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Fine Tuning for Fine Details

(December 2012) posted on Tue Dec 18, 2012

Use these pointers to start making the adjustments needed to produce high-quality work.

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Basic alignment of major press components is a consideration that’s often overlooked. That’s unfortunate, because it can have a major impact on your ability print graphics with halftones, fine lines, and small text.

Press alignment
Press-alignment problems cause squeegee pressure to vary along the print stroke. To gauge the severity of your alignment problem, just consider how much adjustment is normally required to go from not printing to a full print. The greater the amount of necessary adjustment, the more sever the problem, and the greater the benefits of correct it.

The issue stems from the press table—the bed or platen—and the mechanism that carries the squeegee assembly being out of parallel in the direct of squeegee travel. In the example shown in Figure 1, the space between the squeegee carriage rails and the press bed is greater at the front than at the back. In this case, the image will begin printing at the read of the press where the space is the least. As pressure increases, the printed area increases toward the front until the entire image appears.

Let’s accept that in the ideal printing situation, you use the minimum amount of squeegee pressure that will produce a print. Consider the setup adjustment for this situation. That ideal, minimum pressure is now occurring at the beginning of the stroke. The pressure increases as the stroke progresses and, to some degree, the squeegee is effectively overpressured at the end of the stroke (Figure 2).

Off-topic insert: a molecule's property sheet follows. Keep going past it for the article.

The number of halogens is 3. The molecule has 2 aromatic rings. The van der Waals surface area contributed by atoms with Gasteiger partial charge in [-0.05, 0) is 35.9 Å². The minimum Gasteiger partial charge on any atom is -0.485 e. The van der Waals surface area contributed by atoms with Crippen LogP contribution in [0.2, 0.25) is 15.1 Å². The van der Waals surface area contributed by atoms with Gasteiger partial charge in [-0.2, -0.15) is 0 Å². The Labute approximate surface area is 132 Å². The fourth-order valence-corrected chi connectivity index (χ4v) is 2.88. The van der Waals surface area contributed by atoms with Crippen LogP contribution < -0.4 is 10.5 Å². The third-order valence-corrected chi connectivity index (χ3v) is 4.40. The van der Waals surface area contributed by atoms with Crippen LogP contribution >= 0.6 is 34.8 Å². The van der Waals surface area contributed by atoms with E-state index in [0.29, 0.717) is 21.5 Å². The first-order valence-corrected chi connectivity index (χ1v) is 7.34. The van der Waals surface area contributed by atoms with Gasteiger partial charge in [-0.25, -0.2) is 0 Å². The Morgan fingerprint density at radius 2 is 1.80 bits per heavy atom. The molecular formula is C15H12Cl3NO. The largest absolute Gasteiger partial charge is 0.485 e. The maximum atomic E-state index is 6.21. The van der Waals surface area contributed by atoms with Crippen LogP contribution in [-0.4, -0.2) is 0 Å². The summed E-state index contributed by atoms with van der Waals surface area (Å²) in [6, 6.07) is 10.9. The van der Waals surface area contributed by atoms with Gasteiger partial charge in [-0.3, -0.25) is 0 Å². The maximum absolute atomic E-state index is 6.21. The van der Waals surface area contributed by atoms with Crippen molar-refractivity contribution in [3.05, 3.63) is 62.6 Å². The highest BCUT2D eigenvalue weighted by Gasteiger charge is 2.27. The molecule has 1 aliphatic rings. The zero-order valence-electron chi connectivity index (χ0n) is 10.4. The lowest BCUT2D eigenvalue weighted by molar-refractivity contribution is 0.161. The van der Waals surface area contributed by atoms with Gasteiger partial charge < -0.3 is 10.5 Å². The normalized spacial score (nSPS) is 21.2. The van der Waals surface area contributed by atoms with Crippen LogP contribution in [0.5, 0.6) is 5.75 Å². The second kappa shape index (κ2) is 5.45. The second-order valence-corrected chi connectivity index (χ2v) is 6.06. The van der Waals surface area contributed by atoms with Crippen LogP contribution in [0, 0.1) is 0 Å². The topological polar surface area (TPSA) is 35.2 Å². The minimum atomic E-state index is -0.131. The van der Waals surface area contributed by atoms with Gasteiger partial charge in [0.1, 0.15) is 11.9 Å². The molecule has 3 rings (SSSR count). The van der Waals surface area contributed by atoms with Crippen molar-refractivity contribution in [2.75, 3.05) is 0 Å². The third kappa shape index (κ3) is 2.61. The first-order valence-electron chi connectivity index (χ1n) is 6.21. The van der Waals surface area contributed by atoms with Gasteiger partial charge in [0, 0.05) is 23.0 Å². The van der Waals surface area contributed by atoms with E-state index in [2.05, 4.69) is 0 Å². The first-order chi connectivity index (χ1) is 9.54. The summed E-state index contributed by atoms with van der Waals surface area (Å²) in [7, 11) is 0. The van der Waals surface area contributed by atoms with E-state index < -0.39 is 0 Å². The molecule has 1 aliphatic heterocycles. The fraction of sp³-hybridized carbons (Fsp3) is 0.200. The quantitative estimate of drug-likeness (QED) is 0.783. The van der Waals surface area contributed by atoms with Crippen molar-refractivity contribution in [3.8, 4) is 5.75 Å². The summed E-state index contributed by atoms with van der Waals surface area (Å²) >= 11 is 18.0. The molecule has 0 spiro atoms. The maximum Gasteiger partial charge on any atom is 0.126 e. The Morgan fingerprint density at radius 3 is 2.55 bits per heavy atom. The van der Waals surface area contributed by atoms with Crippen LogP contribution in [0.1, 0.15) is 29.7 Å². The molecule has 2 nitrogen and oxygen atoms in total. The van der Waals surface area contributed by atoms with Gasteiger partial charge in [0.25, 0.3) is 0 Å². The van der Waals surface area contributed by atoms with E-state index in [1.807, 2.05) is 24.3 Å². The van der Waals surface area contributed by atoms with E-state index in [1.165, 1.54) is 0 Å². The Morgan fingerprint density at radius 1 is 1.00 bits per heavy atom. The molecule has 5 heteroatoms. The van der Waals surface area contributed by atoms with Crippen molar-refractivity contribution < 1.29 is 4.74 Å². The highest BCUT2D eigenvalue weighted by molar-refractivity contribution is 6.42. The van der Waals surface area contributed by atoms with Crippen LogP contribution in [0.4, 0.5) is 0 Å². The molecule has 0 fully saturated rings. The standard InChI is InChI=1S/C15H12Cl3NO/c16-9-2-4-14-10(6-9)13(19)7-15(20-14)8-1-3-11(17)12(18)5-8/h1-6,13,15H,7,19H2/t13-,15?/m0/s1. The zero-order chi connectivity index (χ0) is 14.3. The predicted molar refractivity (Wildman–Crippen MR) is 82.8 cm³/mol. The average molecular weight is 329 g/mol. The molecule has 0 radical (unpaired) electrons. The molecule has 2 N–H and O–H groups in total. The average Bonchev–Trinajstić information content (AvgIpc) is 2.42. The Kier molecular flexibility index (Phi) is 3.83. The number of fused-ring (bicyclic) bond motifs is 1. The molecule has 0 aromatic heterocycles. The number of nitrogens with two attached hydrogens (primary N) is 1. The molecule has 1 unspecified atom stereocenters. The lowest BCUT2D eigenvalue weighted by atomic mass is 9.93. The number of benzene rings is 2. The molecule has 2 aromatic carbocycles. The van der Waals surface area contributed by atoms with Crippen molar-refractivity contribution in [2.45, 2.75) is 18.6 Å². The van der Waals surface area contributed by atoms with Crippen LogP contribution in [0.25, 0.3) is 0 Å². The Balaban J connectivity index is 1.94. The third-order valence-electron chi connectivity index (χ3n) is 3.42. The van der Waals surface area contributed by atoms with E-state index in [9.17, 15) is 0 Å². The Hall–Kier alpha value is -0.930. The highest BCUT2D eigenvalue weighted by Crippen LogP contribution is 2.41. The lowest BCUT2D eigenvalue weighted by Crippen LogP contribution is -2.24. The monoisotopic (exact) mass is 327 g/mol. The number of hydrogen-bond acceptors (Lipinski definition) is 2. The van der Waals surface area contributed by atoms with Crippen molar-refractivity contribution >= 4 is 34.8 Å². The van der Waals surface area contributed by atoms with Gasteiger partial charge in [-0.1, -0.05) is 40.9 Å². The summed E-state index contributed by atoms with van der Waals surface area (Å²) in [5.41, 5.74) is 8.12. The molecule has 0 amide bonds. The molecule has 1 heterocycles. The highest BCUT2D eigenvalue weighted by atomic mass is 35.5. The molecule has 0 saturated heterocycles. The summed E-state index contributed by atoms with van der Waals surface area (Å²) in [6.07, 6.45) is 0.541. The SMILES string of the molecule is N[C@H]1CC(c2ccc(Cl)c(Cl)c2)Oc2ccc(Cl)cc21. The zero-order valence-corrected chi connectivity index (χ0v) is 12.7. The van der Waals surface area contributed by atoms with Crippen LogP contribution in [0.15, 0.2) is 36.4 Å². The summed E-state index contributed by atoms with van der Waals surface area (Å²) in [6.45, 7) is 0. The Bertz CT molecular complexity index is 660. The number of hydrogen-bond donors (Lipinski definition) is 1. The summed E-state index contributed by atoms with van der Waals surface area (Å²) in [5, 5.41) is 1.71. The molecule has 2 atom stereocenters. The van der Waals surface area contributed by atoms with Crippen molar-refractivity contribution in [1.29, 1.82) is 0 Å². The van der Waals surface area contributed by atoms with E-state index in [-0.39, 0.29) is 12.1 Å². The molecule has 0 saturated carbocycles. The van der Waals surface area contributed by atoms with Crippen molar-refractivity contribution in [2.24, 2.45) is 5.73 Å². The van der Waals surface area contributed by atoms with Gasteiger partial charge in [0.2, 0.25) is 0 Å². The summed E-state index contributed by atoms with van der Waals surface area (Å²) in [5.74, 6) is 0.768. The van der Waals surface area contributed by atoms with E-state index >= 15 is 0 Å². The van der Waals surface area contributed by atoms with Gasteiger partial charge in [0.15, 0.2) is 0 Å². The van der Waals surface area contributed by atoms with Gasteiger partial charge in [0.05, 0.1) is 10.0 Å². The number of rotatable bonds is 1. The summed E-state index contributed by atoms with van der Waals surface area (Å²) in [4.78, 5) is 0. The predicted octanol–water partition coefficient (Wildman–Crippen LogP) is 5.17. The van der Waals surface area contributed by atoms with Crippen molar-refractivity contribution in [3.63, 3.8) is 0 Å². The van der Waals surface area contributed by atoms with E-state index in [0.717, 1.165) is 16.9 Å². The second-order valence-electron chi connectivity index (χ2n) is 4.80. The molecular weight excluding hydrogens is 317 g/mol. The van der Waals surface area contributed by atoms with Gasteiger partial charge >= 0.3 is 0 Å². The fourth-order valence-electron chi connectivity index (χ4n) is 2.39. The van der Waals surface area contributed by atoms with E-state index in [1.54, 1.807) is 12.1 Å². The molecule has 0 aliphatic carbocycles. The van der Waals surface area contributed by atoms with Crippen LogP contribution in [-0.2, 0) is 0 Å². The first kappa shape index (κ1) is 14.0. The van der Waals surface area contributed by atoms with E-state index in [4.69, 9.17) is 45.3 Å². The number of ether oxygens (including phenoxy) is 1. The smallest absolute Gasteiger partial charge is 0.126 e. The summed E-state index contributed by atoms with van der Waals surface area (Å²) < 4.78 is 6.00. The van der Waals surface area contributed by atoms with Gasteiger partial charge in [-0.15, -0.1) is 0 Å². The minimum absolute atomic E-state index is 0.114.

Excessive pressure interferes with fine-detail imaging by inducing smear underneath the stencil, causing fine reverse text or high-percentage dot areas to fill in and blur. The variance in pressure can yield a smear across the print, making it impossible to get equal control of print quality for the entire image. Why is this problem so common? One is mechanical; the other is perceptual, on the part of the printer.

Mechanically speaking, with time and use, machinery moves and settles. It’s sometimes repaired for various reasons, and alignment is not checked after the repairs are made. Sometimes, wear simply takes it toll on the equipment. Perceptually, many printers are stuck on the notion that it’s more important to have the screen parallel to the press table than to have the squeegee-carriage mechanism parallel to the table. Of the three—the table, screen, or squeegee—the screen is the least critical for absolute alignment.


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